Other common preservatives and food additives found in fast food meals and known to disrupt the endocrine system, include butylated hydroxyanisole, butylated hydroxytuluene, and propyl gallate.

Sugar 

Fast food meals also tend to contain a lot of sugar, particularly oversized sodas. Consuming too much sugar can have an adverse effect on your health in many ways: inducing diabetes, increasing blood pressure, and contributing to weight gain.

Aside from leading to weight gain and obesity, which can contribute to infertility, when you consume sugar, your body responds by producing insulin. Insulin is a hormone that is similar to hormones that regulate egg growth in the ovaries. This can confuse your body and cause it to decrease its production of ovarian hormones, negatively impacting ovulation and egg growth.

Obesity and Nutrient Deficiency 

Fast  food meals are typically high in calories, fat, sugar, and sodium. The average meal at a fast food restaurant contains 700 calories—almost one third of the daily recommended 2,000 calories for an average woman. However, though a fast food meal takes up a large portion of your recommended daily calories, it is generally very low in nutrients. Specifically, fast food meals tend to be lacking in crucial minerals and vitamins like Vitamin A, B12, D, Iodine, Iron, and Magnesium.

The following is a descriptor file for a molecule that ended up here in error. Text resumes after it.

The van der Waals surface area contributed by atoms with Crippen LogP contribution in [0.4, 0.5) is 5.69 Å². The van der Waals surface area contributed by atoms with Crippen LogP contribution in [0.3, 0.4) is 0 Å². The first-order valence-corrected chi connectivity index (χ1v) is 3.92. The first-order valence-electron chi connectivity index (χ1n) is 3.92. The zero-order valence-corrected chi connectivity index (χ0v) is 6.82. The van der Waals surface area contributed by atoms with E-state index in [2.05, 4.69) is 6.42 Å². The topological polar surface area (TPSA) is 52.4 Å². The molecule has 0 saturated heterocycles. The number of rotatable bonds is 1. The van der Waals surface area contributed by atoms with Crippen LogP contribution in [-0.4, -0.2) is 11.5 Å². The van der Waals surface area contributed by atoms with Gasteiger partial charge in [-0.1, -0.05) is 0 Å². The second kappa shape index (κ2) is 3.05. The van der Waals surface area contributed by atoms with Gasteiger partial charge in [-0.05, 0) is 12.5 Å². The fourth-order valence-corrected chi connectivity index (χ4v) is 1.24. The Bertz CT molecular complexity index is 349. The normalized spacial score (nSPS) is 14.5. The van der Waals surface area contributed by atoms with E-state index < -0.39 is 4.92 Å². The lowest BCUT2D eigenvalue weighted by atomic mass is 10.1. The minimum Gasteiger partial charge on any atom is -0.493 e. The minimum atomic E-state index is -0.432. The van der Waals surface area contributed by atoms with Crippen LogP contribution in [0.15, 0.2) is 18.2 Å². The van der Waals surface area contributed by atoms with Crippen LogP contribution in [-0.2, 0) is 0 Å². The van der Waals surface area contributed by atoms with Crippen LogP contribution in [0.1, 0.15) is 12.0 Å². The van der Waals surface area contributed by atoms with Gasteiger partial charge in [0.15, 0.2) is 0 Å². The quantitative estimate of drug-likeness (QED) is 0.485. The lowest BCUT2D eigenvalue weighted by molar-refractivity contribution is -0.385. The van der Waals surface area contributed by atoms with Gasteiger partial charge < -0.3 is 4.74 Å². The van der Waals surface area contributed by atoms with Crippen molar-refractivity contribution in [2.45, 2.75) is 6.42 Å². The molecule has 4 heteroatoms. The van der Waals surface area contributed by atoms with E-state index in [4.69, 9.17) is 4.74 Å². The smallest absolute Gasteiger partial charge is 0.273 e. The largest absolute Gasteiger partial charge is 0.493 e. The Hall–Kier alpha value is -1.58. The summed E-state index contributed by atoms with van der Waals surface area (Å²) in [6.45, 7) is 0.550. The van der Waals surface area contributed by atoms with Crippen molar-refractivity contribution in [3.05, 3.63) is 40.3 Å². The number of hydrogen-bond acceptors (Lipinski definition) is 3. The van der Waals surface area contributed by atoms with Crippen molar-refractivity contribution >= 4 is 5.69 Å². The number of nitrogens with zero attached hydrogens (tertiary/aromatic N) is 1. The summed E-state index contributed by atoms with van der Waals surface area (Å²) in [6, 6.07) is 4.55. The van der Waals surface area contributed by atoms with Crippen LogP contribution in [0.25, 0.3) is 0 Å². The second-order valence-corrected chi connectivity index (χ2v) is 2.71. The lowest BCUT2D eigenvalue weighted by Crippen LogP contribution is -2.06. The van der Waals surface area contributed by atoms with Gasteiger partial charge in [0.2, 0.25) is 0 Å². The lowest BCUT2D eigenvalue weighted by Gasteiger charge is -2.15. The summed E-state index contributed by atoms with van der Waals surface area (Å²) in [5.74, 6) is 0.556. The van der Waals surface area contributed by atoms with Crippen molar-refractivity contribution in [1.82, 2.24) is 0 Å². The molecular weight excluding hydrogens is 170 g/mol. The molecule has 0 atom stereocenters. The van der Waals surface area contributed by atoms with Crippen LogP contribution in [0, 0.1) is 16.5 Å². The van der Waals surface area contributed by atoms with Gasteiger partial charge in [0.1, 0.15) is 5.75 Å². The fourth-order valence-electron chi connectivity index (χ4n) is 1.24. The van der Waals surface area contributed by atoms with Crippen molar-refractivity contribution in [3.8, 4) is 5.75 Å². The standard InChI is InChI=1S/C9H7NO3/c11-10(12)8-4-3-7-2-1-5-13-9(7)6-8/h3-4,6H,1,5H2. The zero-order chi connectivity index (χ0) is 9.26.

The increased risk of obesity and nutrient deficiency caused by a fast food diet can cause hormonal disruptions and inflammation, resulting in disturbances to ovulation and menstruation. Even if you are consuming some vegetables in your fast food meal or ordering a simple salad, fruits and vegetables grown in nutrient depleted soil are likely to lack adequate micronutrient content.

An overall poor diet can also contribute to inadequate nutrient absorption of the vitamins and minerals you do consume. To promote and support fertility, you need to have adequate micronutrient content in the cellular environment of your body for hormonal regulation and egg, uterine, and sperm health.

Foods that Promote Fertility 

So, what foods do we recommend you eat? In general, a whole foods or even plant-based diet yields the best results for promoting fertility and overall health. A whole foods diet includes whole grains, plenty of fresh, organic fruits and vegetables, nuts, seeds, and organic meats. If you choose to consume dairy, make sure you’re opting for organic dairy products that promote gut healthy with good probiotics.

There are also certain foods you can consume that specifically promote fertility by reducing inflammation and supporting the health of your endocrine system. These foods include:

  • Turmeric
  • Ginger
  • Dark leafy greens
  • Blueberries
  • Wild Salmon
  • Garlic
  • Broccoli
  • Mature cheeses
  • Full-fat yogurt

As much as possible, try to make sure the foods you consume are organic to reduce your exposure to toxins that can compromise your reproductive health.

Above all, care for your body and nurture it with good foods. Taking the time to plan and prepare organic, nutrient-dense meals that nourish your body will help to support your body’s systems and roles, promoting fertility.